MPs reject a call for a referendum on Europe – but rebels voting against the government have dealt Prime Minister David Cameron a major blow to his authority.
The vote, on a backbench motion calling for a referendum on Europe, was the biggest test of David Cameron’s premiership. He could have allowed a free vote, but opted for a three-line whip in the hope of stifling calls for British withdrawal from the EU.
After a five-hour debate, 483 MPs voted to reject the motion, and 111 for it.
Due to the opposition of Labour and Liberal Democrat MPs, the motion could not have been carried. Instead, attention was focused on how many Conservative MPs would defy the three-line whip by voting for it.
Early reports suggested around 80 Tory MPs rebelled – a significant number.
Conservative Mark Pritchard, secretary of the backbench 1922 committee, told Channel 4 News he supported the motion.
He said: “Europe as an issue is not going to go away. It’s going to be more, rather than less, of an issue over this parliament. I think that apart from listening to the British people, which is the most important aspect of today’s debate, the government needs to be ahead of the political curve, rather than behind it.”
Tory MP Adam Holloway told the Commons he was resigning as parliamentary aide to Europe Minister David Lidington so he could vote for a referendum.
We disagree about ends, not about means. Prime Minister David Cameron
To cheers, he said he was not prepared to go back on the commitments he had given his constituents, adding: “If Britain’s future as an independent country is not a proper matter for a referendum, then I have absolutely no idea what is.”
The motion, triggered by an e-petition backed by members of the public on the No 10 website, called for a referendum on whether Britain should remain in the EU, withdraw or seek to renegotiate its relationship with its European partners. It was signed by more than 60 Tory MPs.
At the start of the debate, Mr Cameron said that with the eurozone in crisis, the timing of the motion was wrong and it was in Britain’s national interests to be in the EU.
But he added: “Those who are supporting today’s motion, but don’t actually want to leave the EU, I say to you this – I respect your views, we disagree about ends, not about means, I support your aims. Like you, I want fundamental reform, like you I want to refashion our membership of the EU so that it better serves our nation’s interests.”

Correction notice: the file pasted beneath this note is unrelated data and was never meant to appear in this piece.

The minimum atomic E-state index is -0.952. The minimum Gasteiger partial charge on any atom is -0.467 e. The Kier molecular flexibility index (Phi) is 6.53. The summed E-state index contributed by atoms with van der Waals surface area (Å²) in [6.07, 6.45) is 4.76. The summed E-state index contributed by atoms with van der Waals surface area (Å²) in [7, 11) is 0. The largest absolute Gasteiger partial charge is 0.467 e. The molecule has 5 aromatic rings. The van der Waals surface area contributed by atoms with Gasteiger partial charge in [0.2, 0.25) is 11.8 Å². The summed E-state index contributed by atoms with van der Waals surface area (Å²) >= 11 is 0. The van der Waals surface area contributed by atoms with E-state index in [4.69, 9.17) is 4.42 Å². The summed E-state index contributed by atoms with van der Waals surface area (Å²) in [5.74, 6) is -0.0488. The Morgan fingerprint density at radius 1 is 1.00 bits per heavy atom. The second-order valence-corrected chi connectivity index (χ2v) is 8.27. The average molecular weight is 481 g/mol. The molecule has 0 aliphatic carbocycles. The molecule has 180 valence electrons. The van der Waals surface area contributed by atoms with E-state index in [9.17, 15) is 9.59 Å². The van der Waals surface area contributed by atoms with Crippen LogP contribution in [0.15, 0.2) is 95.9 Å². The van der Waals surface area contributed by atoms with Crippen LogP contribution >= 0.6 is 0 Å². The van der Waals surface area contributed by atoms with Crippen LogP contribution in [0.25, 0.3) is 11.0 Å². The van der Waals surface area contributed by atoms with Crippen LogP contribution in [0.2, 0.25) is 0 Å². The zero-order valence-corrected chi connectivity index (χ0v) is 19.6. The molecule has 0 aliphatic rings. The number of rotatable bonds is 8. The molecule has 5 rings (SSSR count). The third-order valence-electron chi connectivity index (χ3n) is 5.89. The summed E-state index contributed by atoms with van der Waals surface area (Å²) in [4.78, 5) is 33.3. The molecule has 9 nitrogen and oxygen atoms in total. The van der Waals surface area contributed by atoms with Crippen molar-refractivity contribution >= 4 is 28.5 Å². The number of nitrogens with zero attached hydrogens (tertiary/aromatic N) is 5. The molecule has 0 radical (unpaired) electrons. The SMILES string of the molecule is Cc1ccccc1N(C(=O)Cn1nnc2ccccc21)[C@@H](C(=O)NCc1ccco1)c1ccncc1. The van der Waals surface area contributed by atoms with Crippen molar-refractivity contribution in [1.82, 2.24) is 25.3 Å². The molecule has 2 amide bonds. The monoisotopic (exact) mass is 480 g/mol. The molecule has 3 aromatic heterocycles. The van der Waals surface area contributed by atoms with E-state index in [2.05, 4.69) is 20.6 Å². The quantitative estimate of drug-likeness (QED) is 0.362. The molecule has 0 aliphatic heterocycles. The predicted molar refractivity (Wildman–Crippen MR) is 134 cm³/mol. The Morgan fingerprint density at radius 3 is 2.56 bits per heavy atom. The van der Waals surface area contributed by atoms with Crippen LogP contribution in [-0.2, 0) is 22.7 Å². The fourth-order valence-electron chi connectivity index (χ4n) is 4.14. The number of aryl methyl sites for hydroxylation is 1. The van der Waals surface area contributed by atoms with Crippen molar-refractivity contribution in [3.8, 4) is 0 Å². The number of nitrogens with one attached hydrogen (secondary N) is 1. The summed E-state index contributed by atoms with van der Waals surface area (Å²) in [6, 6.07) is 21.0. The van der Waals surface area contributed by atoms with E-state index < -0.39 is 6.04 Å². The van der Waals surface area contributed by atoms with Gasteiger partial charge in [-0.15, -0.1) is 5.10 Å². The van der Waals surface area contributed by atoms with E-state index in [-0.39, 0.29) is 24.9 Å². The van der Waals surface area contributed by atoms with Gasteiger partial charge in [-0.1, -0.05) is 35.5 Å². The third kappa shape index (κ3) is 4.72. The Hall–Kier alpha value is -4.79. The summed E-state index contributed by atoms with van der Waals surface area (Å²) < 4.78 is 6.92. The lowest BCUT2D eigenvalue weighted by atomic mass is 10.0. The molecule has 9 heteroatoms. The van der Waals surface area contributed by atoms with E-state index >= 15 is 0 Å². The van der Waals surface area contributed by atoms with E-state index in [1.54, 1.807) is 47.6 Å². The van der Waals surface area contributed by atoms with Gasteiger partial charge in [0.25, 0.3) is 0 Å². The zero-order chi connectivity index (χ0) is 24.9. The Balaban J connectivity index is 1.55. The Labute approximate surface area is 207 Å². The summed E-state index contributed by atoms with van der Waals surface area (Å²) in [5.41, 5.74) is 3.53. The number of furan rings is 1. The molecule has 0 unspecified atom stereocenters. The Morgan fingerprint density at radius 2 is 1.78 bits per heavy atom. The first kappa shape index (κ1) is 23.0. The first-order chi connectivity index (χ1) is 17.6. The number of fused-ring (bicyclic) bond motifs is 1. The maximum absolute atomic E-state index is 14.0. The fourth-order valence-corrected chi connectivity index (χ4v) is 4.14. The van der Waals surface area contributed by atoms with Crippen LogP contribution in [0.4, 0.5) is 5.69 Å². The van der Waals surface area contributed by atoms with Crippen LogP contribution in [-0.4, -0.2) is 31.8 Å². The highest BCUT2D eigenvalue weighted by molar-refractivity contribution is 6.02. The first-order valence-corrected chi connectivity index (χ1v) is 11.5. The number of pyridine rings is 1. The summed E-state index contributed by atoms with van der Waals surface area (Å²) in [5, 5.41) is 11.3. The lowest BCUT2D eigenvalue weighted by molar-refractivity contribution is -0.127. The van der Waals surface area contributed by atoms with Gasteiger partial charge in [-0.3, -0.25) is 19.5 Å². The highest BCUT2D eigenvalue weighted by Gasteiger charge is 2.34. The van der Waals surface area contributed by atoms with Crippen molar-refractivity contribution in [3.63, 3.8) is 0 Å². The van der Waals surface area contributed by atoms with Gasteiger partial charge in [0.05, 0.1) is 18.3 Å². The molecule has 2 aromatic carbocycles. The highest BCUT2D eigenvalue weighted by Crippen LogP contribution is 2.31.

Labour leader Ed Miliband referred to the weekend’s European summit, at which Mr Cameron and French President Nicolas Sarkozy were involved in a row.
He said: “You went in to a summit lecturing the Germans and came out of it being shouted at by the French. Apparently, President Sarkozy, until recently your new best friend, had had enough of the posturing, the hectoring and your know-it-all ways. Mr President, let me say that yesterday you spoke not just for France but Britain as well.”
Mr Miliband compared the prime minister to his predecessors John Major and Margaret Thatcher, who endured battles with their Conservative colleagues over Europe.
Using strong-arm tactics does nothing to help rebuild trust in politicians. Conservative MP David Nuttall
“You should stop negotiating with your backbenchers and start fighting for the national interest,” he said.
Tory MP David Nuttall, who proposed the motion, dismissed Mr Cameron’s claim that the timing was wrong, saying a referendum would not have to be held soon.
“Any argument that now isn’t right time for a referendum to be held is, quite frankly, irrelevant. Even if the motion is passed today, a referendum is still likely to be years away.”
Mr Nuttall criticised the three-line whip imposed on the debate, saying: “Those opposing the motion may well be smiling today, but winning votes in this House using strong-arm tactics does nothing to help rebuild trust in politicians, or persuade the public the majority inside this House are reflecting their views. Those who oppose this motion may well win this battle, but they most certainly will not win the war.”
Conservative MP Douglas Carswell told Channel 4 News he would defy Mr Cameron and vote for the rebel motion, adding: "For 40 years we've left Europe policy to ministers and mandarins and they've made a dog's breakfast of it. How on earth did we manage to get into this situation? By leaving it to the Sir Humphreys and ministers. It is about taking control of Europe policy from the Westminster 'elite' and giving it to the people." Read more
Foreign Secretary William Hague said he had called for the public to be given a say in the past but “this proposition … is the wrong proposition at the wrong time”.
He said the eurozone was “clearly in crisis” and adding to the economic uncertainty would be irresponsible, while a referendum was usually based on straightforward yes or no answers, not a “multiple choice among vaguely defined propositions”.